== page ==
What are investors expecting from their portfolio companies with regards to a COVID response?


Our experts agreed that the ability for companies to pivot market segments, along with the messaging and marketing decisions, is key today. Leadership needs to be flexible and be able to let go of the original plans they set forth in January, and chart new territory. Can they address specific or new customer segments, given the current market demand and conditions? Lokesh Sikaria of Moneta Ventures says:


How companies are responding to COVID shows a lot of things about their leadership. It shows the ability to take action. Which customers are they targeting? Are they targeting industries that have been less impacted? If [their] main customers were fitness gyms and those gyms have closed right now, that's tremendous headwind versus serving utilities. The stock prices for utility companies haven't gone anywhere. They're still where they were. They're still spending the same amount of dollars. So what industry segments are important for us? How are companies able to pivot towards meeting the needs of those customers? We're looking for that messaging and the steps that the leadership took during this time will also become a key criteria for most VCs.

Angel investor, Sarah Imbach, is thinking of the COVID crisis as a shift from peacetime CEO to war time CEO:


What I'm personally looking for are the CEOs that are making those decisions, have those ruthless rubrics, getting incredibly focused on only what works, investing in only what is working, being willing to let go of things that they thought were going to be the right plan from before, but are clearly not [the right plan] in the current environment. It's very hard to let go of something that an entire leadership team thought was going to be the plan. The companies that successfully let go of the things that are clearly not going to work in the current environment, are going to be way ahead of the game instead of lingering through that process for a long period of time.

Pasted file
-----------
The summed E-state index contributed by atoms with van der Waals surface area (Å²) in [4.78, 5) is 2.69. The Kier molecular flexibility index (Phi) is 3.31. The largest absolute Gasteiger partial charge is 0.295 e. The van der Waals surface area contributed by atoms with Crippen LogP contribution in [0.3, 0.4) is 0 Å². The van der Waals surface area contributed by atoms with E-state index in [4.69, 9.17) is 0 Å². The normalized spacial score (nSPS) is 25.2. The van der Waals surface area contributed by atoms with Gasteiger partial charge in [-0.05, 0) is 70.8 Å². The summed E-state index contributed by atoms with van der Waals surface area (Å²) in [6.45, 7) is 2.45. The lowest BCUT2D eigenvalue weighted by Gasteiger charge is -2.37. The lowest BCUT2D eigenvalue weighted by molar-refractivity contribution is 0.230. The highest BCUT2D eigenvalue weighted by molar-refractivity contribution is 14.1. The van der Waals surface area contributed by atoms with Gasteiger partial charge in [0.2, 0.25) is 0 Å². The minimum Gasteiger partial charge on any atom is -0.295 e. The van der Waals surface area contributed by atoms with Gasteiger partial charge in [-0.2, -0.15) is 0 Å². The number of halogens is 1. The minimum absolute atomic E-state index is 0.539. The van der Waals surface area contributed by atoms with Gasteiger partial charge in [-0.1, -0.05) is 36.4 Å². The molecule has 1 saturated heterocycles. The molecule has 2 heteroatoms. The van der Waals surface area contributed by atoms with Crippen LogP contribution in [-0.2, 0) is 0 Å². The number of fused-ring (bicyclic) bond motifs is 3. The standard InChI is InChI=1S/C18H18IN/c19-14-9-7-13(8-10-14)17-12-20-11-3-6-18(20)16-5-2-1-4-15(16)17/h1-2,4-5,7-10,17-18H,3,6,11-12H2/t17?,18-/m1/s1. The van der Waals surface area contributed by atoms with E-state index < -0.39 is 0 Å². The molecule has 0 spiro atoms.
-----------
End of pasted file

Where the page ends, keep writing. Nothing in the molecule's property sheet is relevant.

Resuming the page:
CEO and investor, Dan Goldsmith, reminded us that we have to look carefully at the planning for the short and long term:


I want to see how the strategic plan looks like for the company, that long term plan. Whether it stays intact and why, I want to see revised MBOs. I want to see the data that can support the plan and the MBOs. This is also a great pressure test on forecasting. I want to see revised forecasts. That's going to really put pressure both on the finance organizations and the leadership teams, and go to market teams as well.

Along with that, I want to see some scenario analysis. I think that we are an environment where things are changing month to month, week to week. So, I want to see some elasticity within leadership teams as well. Maybe [they] take some risks, place some bets, but [are] not arrogant or insecure [such] that they are not willing to course-correct and change things. I want to see various scenarios. I want to see pivots in that environment as well, all data supported. Then, the companies also need to start understanding and be able to look at outcomes and metrics in a shorter time frame. That will provide milestones along the way, which will ensure that they continue to make sensible decisions. From an additional metrics point of view, I look at expansion and retention of customers. That's a metric that we can't lose sight of and can't get away from [with] these teams, as well as retention of staff.